Automotive advertising shifts gear
November 21, 2004 The success of a new advertising campaign from Citroën marks not only a coup for the company in the promotion of its latest model - the C4 - but a more general trend in automobile advertising that aims to grab the attention of an ad-weary public using an off-beat, creative edge. This trend (most notably demonstrated by the Honda Accord Euro 'Cog' television commercial of 2003) sees the C4 promoted by sophisticated animation in the form of a dancing robot. By generating a ‘wow’ factor rather than presenting the consumer with ‘just another car on the road’, Citroën has also benefited from widespread distribution of the ad via viral email networks .
The talents of Justin Timberlake's choreographer, the same animation techniques used to make 'Finding Nemo' and Les Rythemes Digitales are combined in C4 advertisement which was conceived by the Citroën creative team at Euro RSCG's London office as a 'teaser' campaign.
The ad features a Citroën C4 Coupe that, sensing it is alone in a car park, transforms into a towering robot that dances to electronic dance-pop hit 'Jacques Your Body' before turning back into the C4 Coupe as its owner approaches.
The distribution of the ad through email is also notable in that it demonstrates the growing legitimacy of ‘viral marketing’ campaigns – a trend set to continue as the Internet enters its second decade.
Based on the theme "Alive with technology" the campaign alludes to C4 features such a fixed centre steering wheel, lane departure warning system, programmable speed limiter and even an on board air-freshener that enables owners to vary the scent in the car to match their mood.
Justin Timberlake's choreographer, Marty Kudelka, provides the moves for the C4 Robot. He was fitted with a special suit with laser motion sensors that enabled a computer to digitalize his dance movements and convert them into the moves for the entirely computer generated robot. Equally, a Citroën C4 Coupe was digitally scanned and the car in the mini-movie also exists only in the computer's memory.
"It was certainly an unusual challenge," says Marty Kudelka. "I tried to imagine myself as the robot with mechanical movements to capture how it would realistically move, which parts of the car would bend and overlap and then simply let myself go. Effectively I became the C4 transformer, listened to the music and let the dance flow!"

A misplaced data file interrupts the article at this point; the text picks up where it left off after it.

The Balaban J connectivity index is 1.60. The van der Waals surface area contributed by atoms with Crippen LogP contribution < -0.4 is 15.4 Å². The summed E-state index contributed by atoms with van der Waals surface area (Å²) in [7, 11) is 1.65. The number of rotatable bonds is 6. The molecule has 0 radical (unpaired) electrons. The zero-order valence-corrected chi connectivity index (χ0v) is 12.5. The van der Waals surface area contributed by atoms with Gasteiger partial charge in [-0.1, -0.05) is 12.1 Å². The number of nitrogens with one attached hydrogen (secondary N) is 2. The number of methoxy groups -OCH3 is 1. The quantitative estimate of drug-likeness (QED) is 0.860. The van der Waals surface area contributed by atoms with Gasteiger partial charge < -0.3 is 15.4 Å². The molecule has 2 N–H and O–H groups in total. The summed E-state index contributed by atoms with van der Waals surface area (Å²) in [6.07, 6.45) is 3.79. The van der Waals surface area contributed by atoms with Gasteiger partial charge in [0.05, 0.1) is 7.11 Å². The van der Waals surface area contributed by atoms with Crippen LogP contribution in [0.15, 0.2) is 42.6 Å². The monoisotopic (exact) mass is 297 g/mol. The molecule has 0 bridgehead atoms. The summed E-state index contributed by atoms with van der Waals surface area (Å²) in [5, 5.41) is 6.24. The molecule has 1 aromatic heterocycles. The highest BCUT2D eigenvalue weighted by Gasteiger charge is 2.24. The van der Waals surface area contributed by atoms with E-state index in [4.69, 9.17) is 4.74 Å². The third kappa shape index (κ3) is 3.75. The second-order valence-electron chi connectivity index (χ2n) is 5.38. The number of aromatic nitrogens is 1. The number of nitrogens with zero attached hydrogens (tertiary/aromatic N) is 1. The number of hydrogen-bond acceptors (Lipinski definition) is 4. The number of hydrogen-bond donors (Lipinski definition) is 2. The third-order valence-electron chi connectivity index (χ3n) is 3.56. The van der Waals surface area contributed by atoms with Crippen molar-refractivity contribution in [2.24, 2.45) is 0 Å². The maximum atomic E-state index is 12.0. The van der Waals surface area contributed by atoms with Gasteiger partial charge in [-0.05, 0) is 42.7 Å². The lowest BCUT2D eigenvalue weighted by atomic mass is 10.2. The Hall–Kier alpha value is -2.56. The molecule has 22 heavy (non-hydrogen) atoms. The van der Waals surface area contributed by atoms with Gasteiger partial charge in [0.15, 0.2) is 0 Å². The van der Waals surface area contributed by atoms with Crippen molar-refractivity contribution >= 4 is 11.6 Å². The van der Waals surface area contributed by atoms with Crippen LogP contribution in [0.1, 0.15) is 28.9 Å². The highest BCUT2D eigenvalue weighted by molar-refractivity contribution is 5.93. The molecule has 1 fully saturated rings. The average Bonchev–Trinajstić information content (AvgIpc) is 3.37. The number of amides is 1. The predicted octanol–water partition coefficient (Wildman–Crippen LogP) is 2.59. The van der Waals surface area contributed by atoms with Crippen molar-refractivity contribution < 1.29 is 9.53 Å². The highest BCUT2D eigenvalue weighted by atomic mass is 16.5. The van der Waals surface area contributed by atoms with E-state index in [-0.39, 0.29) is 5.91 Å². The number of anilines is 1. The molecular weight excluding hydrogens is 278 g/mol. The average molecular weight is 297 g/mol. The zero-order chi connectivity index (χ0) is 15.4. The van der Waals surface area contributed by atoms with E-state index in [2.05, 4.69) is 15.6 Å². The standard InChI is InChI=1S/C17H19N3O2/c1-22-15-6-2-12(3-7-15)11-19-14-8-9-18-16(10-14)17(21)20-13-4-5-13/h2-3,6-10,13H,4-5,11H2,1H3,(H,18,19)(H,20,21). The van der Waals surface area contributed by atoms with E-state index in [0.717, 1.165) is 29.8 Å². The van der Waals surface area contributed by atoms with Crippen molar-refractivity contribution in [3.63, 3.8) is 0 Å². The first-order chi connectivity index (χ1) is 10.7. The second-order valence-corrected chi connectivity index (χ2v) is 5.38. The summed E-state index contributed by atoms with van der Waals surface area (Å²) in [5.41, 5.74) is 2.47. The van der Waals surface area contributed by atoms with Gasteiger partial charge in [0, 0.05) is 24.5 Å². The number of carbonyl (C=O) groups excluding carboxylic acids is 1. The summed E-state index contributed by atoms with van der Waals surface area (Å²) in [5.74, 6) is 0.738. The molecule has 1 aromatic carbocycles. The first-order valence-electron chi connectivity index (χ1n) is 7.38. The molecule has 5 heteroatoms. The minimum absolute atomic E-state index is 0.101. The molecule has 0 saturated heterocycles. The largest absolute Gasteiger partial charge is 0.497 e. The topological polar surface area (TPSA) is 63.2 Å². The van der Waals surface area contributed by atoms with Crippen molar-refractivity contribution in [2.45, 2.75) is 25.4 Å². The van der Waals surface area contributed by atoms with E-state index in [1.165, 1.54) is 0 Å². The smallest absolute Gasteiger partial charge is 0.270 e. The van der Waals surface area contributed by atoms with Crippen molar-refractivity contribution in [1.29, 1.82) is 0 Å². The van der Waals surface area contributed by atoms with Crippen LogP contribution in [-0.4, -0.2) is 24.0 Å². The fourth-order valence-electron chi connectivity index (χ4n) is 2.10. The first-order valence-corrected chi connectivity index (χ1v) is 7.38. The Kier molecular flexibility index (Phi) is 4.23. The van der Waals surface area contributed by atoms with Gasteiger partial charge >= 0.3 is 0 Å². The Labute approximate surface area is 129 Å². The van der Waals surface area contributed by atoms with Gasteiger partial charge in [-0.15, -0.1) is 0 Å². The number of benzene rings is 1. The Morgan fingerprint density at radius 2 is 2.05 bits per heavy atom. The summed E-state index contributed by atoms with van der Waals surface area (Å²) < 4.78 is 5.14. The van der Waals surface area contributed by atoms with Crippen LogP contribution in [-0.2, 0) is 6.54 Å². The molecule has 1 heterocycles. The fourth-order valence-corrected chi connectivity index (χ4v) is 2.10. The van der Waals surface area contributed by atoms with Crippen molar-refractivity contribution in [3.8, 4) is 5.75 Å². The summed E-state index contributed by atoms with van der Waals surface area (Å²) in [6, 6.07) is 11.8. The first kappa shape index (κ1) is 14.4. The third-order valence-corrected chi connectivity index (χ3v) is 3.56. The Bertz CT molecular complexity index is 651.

The animation was produced by Spy Films in Toronto, Canada, with the post production created by Vancouver-based video effects house, The Embassy. The technology used is the same as that used by Finding Nemo creators, Pixar.
"Building a Citroën C4 transformer that moved believably like a dancer was the ultimate animation challenge," says director Neill Blomkamp, who was acknowledged as the best up and coming film director at the 2004 Cannes Film Festival.
The award winning Honda Accord Euro 'Cog' television commercial of 2003, will still be recalled by many readers on account of the same ‘wow’ factors that have made the C4 ad a success. It featured a rolling cog that sets off a domino-type chain reaction along a painstakingly set up selection of new Honda Accord components including walking wind-screen wipers and a ‘windshield mobile’. The two-minutes long advertisment, made by Wieden & Kennedy (UK) cost $2 million, took five months of planning and 606 takes to complete. For five months in a studio in Paris, the Cog creative team worked on pre-production, testing and re-testing different car parts in different sequences to ensure that the entire sequence could be shot in one perfect take.
The Citroën C4 Robot can be viewed at http://www.citroen.co.uk/.
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